Thirty years ago, when I was just beginning my bird watching hobby, I was walking through an abandoned orchard in late August looking for migrating song birds. This was a time when I still needed to see a bird, track it, study it carefully through my binoculars, and thumb my bird guide in order to make an identification. The passing years have erased many of the details and sequence of events which led me to discover a dainty nest in one of the old apple trees - a nest being attended to by a pair of goldfinches, and filled with the gaping mouths of hatchlings.

At a time when nearly all other species have completed their nesting, the goldfinches finally get down to their business. In the last week I have watched a young cardinal come to the feeder; its parents have left it on its own. Robins are finishing with their second set of young. House wrens will either fledge their second brood in a few days, or will abandon them in order to head south. The immature red-tailed hawk is still calling for its parents, but it is going to be on its own very soon.

On the other hand, the gregarious flocks of goldfinches have only recently dispersed, and turned their attention to the business of nesting. One of the folk names for the American Goldfinch is “thistle-bird,” a reference to its fondness for the thistle weed. The silky thistledown is used to line the cup of grasses and plant fibers woven by the female. Later, the thistle seeds are a favorite food for feeding the young.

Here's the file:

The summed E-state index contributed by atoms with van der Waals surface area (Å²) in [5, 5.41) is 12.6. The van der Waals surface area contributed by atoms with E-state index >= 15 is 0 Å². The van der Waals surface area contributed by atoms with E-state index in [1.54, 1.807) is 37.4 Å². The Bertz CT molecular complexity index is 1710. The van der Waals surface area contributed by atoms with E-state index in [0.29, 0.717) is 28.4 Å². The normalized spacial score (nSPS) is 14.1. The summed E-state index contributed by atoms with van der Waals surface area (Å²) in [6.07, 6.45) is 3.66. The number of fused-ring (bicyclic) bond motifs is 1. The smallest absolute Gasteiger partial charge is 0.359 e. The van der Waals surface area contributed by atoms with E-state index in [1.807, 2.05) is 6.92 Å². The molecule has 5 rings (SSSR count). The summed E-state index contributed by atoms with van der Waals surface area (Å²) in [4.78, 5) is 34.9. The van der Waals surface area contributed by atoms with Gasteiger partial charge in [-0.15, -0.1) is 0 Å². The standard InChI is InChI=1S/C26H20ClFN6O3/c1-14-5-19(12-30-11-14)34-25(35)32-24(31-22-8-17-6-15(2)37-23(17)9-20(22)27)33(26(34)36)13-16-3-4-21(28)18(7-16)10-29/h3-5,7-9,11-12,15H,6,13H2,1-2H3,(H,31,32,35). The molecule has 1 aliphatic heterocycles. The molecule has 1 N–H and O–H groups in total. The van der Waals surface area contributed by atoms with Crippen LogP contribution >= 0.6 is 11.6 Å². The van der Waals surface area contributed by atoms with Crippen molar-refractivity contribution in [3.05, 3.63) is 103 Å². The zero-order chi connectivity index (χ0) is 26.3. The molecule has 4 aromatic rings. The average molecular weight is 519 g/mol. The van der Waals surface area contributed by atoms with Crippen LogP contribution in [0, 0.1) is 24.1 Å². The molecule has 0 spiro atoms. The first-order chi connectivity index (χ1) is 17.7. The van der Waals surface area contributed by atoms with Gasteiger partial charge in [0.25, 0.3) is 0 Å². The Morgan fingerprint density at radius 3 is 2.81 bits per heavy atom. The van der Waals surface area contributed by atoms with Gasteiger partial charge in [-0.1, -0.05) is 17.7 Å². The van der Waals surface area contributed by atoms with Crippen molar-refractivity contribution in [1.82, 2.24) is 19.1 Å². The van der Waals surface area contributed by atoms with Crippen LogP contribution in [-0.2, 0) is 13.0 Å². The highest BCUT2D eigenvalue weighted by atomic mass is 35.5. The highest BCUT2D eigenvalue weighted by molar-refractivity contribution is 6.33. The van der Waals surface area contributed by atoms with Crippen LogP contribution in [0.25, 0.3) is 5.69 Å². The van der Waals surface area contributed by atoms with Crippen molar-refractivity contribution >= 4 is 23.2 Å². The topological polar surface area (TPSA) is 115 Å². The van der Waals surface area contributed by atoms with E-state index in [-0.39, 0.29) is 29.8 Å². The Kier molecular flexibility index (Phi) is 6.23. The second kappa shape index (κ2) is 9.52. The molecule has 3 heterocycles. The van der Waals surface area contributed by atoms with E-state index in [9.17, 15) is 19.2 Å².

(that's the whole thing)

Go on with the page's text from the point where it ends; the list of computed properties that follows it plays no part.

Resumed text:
The female needs four to five days to build the nest, then incubates her eggs for twelve to fourteen days. The male does not share in these tasks, but stays nearby to serenade his mate, and once she is on the nest, to feed her. An observer described how the male feeds the female during incubation: “The female goldfinch heard her mate’s flight-song while he was still far distant, and called at first loudly, then softly and continuously, until he arrived. He stood on the rim of the nest and held his head above that of his mate, who pointed her bill upward to receive his offering. He took her bill in his, and through my glasses I could glimpse the white viscid mass that he passed to her. Then he lifted his head slightly in order to regurgitate a second portion. He passed her twenty-one mouthfuls in this manner....” (Bent)

When the eggs hatch, the young are also fed with partially digested, regurgitated vegetable matter. This regurgitated food results in a feeding pattern that is very different from that of many songbirds. For example, I have watched House Wrens make dozens of trips to the nest in an hour, bringing insects in their bill to feed to their young. The goldfinch, by contrast, is rarely observed carrying food to the nest, and the visits to the nest are few and far between. One observer watched a goldfinch nest for twenty hours. During this time, the young were fed on eighteen occasions, nine by the male and nine by the female. The feeding intervals were about one hour. Other observers have recorded shorter intervals, but nothing like the frequency of most songbirds.

The partially digested food which is fed to the young is nutritious. In about two weeks the young are able to leave the nest.